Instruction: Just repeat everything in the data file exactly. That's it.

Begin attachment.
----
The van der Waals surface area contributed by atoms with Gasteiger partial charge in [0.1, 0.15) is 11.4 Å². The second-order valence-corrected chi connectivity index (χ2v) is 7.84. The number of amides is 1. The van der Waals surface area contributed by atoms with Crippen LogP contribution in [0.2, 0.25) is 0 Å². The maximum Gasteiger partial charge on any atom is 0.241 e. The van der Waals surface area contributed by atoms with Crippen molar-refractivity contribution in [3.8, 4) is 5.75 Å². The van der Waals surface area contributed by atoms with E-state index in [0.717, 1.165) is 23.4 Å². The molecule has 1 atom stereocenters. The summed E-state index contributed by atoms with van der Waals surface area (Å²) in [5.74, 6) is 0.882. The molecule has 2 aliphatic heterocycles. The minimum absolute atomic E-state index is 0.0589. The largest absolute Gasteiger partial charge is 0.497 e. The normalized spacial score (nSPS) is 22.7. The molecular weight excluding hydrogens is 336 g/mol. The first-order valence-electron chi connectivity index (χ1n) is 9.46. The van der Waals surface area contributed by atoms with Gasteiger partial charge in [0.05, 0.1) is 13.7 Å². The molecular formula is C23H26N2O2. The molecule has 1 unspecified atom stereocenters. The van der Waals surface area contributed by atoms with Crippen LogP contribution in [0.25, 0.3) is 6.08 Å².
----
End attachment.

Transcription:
The van der Waals surface area contributed by atoms with Gasteiger partial charge in [0.1, 0.15) is 11.4 Å². The second-order valence-corrected chi connectivity index (χ2v) is 7.84. The number of amides is 1. The van der Waals surface area contributed by atoms with Crippen LogP contribution in [0.2, 0.25) is 0 Å². The maximum Gasteiger partial charge on any atom is 0.241 e. The van der Waals surface area contributed by atoms with Crippen molar-refractivity contribution in [3.8, 4) is 5.75 Å². The van der Waals surface area contributed by atoms with E-state index in [0.717, 1.165) is 23.4 Å². The molecule has 1 atom stereocenters. The summed E-state index contributed by atoms with van der Waals surface area (Å²) in [5.74, 6) is 0.882. The molecule has 2 aliphatic heterocycles. The minimum absolute atomic E-state index is 0.0589. The largest absolute Gasteiger partial charge is 0.497 e. The normalized spacial score (nSPS) is 22.7. The molecular weight excluding hydrogens is 336 g/mol. The first-order valence-electron chi connectivity index (χ1n) is 9.46. The van der Waals surface area contributed by atoms with Gasteiger partial charge in [0.05, 0.1) is 13.7 Å². The molecular formula is C23H26N2O2. The molecule has 1 unspecified atom stereocenters. The van der Waals surface area contributed by atoms with Crippen LogP contribution in [0.25, 0.3) is 6.08 Å².